Nicholas Richard Brewer (1857-1949). Oil on canvas titled "The Toilet," depicting a young woman preparing her hair in a mirror, ca. 1906.
Born in a log cabin in Minnesota in 1857, Nicholas Brewer’s work typifies his frontier spirit and love for the American landscape. He grew up on a farm, where his days were defined by hard work, but he still found the time to draw and paint in between chores. At the age of 18, he moved to St. Paul. He received some art training there from Henry Koempel, a local painter and decorator, and ended up marrying Koempel’s daughter. He eked out a living for his swiftly growing family through portrait commissions and teaching.
In 1885, Brewer first traveled to New York, determined to make it as a serious artist. He received a small amount of training there; however, he remained primarily self-taught. He began receiving some success in New York, and continued spending winters there for much of his career. His work was included in several exhibitions, and he was inducted into the illustrious Salmagundi Club. In his later career, he traveled the United States, giving traveling lectures and exhibitions, as well as taking portrait commissions wherever he went. During one productive visit to Washington D.C., Brewer even painted a portrait of President Franklin Delano Roosevelt.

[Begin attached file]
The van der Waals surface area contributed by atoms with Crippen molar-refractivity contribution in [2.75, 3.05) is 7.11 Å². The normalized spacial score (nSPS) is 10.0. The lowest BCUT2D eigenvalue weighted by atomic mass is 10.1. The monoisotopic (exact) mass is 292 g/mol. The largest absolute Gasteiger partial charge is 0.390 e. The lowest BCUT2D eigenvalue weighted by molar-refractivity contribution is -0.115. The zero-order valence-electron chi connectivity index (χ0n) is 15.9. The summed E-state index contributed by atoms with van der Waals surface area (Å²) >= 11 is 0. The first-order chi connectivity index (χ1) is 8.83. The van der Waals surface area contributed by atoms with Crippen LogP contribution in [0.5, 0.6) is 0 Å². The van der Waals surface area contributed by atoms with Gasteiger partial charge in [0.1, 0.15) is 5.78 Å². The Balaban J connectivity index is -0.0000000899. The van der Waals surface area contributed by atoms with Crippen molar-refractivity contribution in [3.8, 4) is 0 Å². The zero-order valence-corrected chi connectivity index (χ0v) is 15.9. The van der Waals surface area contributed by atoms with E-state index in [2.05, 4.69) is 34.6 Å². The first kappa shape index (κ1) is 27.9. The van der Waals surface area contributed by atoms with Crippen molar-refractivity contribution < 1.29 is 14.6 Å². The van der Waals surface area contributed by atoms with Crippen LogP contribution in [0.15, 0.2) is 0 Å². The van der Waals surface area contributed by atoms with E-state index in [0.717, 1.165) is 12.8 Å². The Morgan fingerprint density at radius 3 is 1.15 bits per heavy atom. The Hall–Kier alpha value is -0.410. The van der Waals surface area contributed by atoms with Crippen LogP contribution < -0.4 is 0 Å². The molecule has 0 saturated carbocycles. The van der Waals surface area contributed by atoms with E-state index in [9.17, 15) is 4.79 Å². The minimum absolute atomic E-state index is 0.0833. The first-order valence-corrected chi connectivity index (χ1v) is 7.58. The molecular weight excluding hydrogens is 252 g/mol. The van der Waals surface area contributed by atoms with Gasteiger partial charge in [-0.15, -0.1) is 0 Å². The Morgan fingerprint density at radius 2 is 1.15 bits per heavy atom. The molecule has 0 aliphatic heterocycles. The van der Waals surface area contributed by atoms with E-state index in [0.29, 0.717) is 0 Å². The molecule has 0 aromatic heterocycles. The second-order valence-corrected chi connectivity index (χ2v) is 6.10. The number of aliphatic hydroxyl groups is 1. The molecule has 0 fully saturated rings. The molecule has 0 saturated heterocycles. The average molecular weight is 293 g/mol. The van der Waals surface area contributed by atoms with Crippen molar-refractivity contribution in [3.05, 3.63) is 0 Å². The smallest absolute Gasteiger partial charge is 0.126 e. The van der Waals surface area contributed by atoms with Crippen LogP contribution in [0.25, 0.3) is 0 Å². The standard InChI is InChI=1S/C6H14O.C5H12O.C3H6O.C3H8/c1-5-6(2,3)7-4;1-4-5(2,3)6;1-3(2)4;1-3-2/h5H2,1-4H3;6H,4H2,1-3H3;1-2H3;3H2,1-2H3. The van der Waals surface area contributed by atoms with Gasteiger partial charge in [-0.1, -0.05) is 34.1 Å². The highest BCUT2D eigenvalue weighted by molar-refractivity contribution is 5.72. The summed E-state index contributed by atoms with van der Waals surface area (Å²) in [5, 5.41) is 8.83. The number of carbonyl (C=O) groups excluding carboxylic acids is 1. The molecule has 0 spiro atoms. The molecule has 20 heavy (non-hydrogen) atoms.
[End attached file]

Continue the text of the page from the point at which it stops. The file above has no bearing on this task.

The main reason for his travels, though, was his love of the American landscape. Although Brewer was never able to fully make a living by landscape painting, it remained his true passion. His agrarian upbringing left him with a sense of reverence for the earth, and he delighted in experimenting with colors and textures to best capture the mood of a landscape. He paid particular heed to the flora he passed by, from the solemn Minnesota prairie grasses to southern blue bonnets to the tiny patches of scrub grass clinging to vertiginous California cliffs. His paintings rarely depict specific places; Brewer instead preferred to paint landscapes that he felt represented an ideal, more the spirit than the actuality of a location. Nevertheless, his travels provided him with a rich backdrop upon which to base his works.Height: 30 in x width: 26 in.
The artwork is in generally good condition. The surface is stable and the colors are bold and bright. There is craquelure throughout the work. When inspected underUV there are areas of restoration along the extreme edges, most concentrated along the upper right corner. There are minor losses to the extreme edges of the work, most noticeable along the upper right corner. Wear to the edges of the artwork. The keys have been replaced and are newer, likely within the past 10 years. Some wear to the frame.
Available payment options